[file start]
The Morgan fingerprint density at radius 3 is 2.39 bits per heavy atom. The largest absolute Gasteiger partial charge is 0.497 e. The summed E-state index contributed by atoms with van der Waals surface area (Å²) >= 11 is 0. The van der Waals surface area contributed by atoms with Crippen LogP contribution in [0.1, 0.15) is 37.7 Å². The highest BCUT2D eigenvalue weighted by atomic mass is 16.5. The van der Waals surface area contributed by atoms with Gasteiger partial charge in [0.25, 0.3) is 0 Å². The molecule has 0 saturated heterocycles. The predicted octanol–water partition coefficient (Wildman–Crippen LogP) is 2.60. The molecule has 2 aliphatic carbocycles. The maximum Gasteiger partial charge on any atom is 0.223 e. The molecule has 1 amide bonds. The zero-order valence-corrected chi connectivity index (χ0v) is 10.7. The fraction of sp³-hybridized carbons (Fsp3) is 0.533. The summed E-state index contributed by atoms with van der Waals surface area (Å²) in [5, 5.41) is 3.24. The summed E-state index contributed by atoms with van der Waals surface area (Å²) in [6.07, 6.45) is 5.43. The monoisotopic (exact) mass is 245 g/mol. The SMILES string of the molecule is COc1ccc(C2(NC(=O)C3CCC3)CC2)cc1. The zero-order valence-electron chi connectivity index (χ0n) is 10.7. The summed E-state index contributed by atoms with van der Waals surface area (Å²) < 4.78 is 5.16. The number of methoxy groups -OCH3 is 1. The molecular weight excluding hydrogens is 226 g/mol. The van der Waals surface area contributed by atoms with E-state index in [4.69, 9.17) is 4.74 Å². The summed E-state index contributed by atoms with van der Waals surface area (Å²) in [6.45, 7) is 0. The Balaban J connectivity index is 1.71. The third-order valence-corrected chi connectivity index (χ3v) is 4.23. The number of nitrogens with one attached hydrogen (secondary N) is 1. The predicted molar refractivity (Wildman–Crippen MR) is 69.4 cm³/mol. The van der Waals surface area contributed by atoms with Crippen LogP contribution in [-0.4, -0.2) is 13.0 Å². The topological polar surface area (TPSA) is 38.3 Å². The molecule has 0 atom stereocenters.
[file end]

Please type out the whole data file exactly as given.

The Morgan fingerprint density at radius 3 is 2.39 bits per heavy atom. The largest absolute Gasteiger partial charge is 0.497 e. The summed E-state index contributed by atoms with van der Waals surface area (Å²) >= 11 is 0. The van der Waals surface area contributed by atoms with Crippen LogP contribution in [0.1, 0.15) is 37.7 Å². The highest BCUT2D eigenvalue weighted by atomic mass is 16.5. The van der Waals surface area contributed by atoms with Gasteiger partial charge in [0.25, 0.3) is 0 Å². The molecule has 0 saturated heterocycles. The predicted octanol–water partition coefficient (Wildman–Crippen LogP) is 2.60. The molecule has 2 aliphatic carbocycles. The maximum Gasteiger partial charge on any atom is 0.223 e. The molecule has 1 amide bonds. The zero-order valence-corrected chi connectivity index (χ0v) is 10.7. The fraction of sp³-hybridized carbons (Fsp3) is 0.533. The summed E-state index contributed by atoms with van der Waals surface area (Å²) in [5, 5.41) is 3.24. The summed E-state index contributed by atoms with van der Waals surface area (Å²) in [6.07, 6.45) is 5.43. The monoisotopic (exact) mass is 245 g/mol. The SMILES string of the molecule is COc1ccc(C2(NC(=O)C3CCC3)CC2)cc1. The zero-order valence-electron chi connectivity index (χ0n) is 10.7. The summed E-state index contributed by atoms with van der Waals surface area (Å²) < 4.78 is 5.16. The number of methoxy groups -OCH3 is 1. The molecular weight excluding hydrogens is 226 g/mol. The van der Waals surface area contributed by atoms with E-state index in [4.69, 9.17) is 4.74 Å². The summed E-state index contributed by atoms with van der Waals surface area (Å²) in [6.45, 7) is 0. The Balaban J connectivity index is 1.71. The third-order valence-corrected chi connectivity index (χ3v) is 4.23. The number of nitrogens with one attached hydrogen (secondary N) is 1. The predicted molar refractivity (Wildman–Crippen MR) is 69.4 cm³/mol. The van der Waals surface area contributed by atoms with Crippen LogP contribution in [-0.4, -0.2) is 13.0 Å². The topological polar surface area (TPSA) is 38.3 Å². The molecule has 0 atom stereocenters.